Film Quote Prompt.
Golly, did I hear you say you would be free if you could?
Gussy the Goose, Charlotte’s Web (2006)
He sat staring at the cold steel bars. As he had done now every day for the last 6 years. The same bars. The same view. He felt trapped. Claustrophobic. Panic srtiken and anxious. Why me? What did I do to deserve this? He knew the answer. He knew why he was there.Inside these prison walls. Suffocated by his lack of freedom. Weighed down by a sentence passed upon himself. Guilt. The hardest emotion to bear. I’m here because of my own actions.I can’t change that. I had to do it. On the other side of the bars a face smiled. Smiled at him. A deep knowing smile. Though silent, it spoke words of power. I am free here in this cell.
Free on the inside
Imprisoned on the outside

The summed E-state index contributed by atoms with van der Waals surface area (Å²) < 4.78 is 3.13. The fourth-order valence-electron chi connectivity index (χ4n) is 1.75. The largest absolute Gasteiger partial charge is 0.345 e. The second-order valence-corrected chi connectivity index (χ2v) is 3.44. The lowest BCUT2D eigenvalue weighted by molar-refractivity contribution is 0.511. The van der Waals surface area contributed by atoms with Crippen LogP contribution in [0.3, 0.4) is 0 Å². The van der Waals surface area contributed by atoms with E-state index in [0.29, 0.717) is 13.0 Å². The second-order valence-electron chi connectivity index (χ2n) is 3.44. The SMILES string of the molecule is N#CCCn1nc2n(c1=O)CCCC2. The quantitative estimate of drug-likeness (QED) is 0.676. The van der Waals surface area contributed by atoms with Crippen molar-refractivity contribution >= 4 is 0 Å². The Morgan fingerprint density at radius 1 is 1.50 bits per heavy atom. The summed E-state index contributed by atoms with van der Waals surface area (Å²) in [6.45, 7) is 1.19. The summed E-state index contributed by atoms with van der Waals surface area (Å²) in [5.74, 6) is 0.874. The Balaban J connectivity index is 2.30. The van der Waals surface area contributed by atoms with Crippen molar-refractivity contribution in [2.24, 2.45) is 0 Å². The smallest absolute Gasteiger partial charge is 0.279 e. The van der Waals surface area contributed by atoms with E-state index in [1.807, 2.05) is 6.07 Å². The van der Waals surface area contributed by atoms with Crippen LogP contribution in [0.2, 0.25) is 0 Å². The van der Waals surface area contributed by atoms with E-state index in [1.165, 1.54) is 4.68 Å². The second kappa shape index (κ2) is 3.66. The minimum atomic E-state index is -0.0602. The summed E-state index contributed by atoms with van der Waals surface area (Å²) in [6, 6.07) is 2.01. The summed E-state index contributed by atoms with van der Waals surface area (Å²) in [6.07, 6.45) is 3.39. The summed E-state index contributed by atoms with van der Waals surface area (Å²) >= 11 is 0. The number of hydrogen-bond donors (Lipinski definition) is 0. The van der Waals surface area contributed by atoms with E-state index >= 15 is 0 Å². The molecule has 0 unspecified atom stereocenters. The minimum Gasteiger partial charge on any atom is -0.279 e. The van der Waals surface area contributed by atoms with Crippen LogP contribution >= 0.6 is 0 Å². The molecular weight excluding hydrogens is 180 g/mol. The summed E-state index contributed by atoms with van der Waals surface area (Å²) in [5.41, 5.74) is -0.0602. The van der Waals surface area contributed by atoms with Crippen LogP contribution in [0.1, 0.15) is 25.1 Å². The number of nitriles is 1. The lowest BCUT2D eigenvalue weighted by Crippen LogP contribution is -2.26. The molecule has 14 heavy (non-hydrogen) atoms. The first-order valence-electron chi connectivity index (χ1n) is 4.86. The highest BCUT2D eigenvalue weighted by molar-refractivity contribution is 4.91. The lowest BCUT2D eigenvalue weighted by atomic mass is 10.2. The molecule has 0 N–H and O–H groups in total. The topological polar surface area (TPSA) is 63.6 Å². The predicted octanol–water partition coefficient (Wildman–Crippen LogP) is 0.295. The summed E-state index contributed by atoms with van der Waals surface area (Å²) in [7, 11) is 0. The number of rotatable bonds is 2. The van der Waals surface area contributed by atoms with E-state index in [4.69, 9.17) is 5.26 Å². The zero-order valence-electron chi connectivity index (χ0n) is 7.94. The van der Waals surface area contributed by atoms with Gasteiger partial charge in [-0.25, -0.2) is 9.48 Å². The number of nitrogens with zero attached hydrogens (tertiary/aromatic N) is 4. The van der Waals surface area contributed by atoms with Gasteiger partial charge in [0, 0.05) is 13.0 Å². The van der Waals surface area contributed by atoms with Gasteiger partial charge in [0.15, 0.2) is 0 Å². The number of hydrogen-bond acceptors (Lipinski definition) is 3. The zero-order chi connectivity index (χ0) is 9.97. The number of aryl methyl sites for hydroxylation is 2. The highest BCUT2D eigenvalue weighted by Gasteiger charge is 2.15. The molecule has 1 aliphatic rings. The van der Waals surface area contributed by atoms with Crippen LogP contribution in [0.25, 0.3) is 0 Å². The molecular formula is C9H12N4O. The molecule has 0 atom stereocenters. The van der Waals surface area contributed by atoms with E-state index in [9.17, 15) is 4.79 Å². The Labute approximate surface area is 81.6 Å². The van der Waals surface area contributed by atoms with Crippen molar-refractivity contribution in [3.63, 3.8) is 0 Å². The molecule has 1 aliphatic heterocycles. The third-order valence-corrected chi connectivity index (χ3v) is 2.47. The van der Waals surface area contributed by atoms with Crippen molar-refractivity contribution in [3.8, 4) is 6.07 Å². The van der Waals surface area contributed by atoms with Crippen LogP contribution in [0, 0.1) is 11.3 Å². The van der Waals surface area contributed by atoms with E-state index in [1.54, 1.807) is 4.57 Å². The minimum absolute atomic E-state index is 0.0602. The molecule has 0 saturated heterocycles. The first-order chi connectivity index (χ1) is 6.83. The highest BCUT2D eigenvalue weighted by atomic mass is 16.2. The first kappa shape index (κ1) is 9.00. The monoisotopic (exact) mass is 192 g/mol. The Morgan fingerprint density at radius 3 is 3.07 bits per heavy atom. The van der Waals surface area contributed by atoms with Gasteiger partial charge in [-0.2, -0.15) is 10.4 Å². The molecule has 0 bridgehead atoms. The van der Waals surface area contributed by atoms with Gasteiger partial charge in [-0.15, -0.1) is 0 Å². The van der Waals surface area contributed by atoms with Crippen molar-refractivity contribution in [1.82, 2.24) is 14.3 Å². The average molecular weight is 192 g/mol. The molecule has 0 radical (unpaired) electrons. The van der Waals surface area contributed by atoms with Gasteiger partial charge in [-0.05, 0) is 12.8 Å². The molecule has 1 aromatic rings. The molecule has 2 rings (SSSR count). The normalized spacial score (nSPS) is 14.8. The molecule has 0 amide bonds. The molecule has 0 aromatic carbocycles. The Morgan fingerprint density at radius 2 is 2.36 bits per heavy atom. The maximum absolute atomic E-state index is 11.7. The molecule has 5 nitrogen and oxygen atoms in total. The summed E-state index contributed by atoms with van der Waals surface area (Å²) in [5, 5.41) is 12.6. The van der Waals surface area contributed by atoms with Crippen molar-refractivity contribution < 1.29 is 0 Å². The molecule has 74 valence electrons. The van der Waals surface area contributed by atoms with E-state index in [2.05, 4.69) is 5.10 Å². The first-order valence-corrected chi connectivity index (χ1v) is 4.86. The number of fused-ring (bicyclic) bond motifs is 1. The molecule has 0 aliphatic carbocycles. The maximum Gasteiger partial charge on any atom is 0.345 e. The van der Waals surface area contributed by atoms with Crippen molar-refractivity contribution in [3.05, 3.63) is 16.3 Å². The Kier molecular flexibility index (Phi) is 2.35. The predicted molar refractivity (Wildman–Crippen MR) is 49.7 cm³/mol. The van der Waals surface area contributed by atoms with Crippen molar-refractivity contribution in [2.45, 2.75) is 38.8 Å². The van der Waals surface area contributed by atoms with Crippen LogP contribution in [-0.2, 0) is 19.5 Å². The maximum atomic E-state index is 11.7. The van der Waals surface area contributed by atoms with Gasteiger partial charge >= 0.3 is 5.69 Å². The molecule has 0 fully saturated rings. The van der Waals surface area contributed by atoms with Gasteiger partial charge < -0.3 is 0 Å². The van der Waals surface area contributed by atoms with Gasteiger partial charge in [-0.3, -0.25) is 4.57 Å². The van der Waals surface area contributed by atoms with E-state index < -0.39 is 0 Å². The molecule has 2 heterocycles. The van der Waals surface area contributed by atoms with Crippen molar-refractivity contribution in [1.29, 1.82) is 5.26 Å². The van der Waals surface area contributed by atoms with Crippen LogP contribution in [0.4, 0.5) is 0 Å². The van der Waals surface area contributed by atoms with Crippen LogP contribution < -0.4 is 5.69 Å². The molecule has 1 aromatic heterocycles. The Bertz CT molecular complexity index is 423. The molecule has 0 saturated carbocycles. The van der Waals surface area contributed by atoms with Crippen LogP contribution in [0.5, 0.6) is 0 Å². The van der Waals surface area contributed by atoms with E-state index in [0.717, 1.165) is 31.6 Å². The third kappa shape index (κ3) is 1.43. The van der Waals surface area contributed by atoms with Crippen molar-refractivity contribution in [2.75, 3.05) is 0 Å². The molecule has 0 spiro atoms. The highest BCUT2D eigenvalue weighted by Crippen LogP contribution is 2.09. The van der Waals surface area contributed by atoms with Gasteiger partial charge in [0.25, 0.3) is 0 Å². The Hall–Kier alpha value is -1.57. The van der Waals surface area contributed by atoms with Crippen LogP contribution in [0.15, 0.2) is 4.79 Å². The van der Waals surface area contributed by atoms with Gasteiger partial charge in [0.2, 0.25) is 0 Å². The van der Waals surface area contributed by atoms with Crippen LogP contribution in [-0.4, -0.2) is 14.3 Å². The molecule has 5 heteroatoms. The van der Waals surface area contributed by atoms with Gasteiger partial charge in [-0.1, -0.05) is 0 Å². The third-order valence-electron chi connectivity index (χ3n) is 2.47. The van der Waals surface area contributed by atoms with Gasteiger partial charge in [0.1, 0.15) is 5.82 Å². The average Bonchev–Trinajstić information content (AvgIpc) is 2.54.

Leaves fall from the tree
My piece today was inspired by a passage I read many years ago in a book by Pierro Ferrucci entitled ‘What We May Be’ about his teacher and the founder of Pyschosynthesis, Roberto Assagioli.
Below is a small part of a text on Assagioli’s life which references the same incident that inspired me then and still does now.
World War II proved to be much more of a disruption in the life and work of Dr. Roberto Assagioli than was the first war. His institute in Rome was closed by the Fascist government, which was critical of his “Jewish background, his humanitarianism, and his internationalism” (Smith 1974). The government then accused him of being a pacifist, because he claimed that true peace could only be found within, and not by violent, political, or legal means—and consequently he was locked in solitary confinement for a full month. But Assagioli made use of his imprisonment by making it what he called a “spiritual retreat,” focusing on meditation and his inner life, and he recorded the following transpersonal experience during this time:
“A sense of boundlessness, of no separation from all that is, a mergingwith the self of the whole. First an outgoing movement, but not towards any particular object or individual being—an overflowing or effusion in all directions, as the ways of an ever expanding sphere. A sense of universal love. “
(in Schaub and Schaub 1996, 20–21)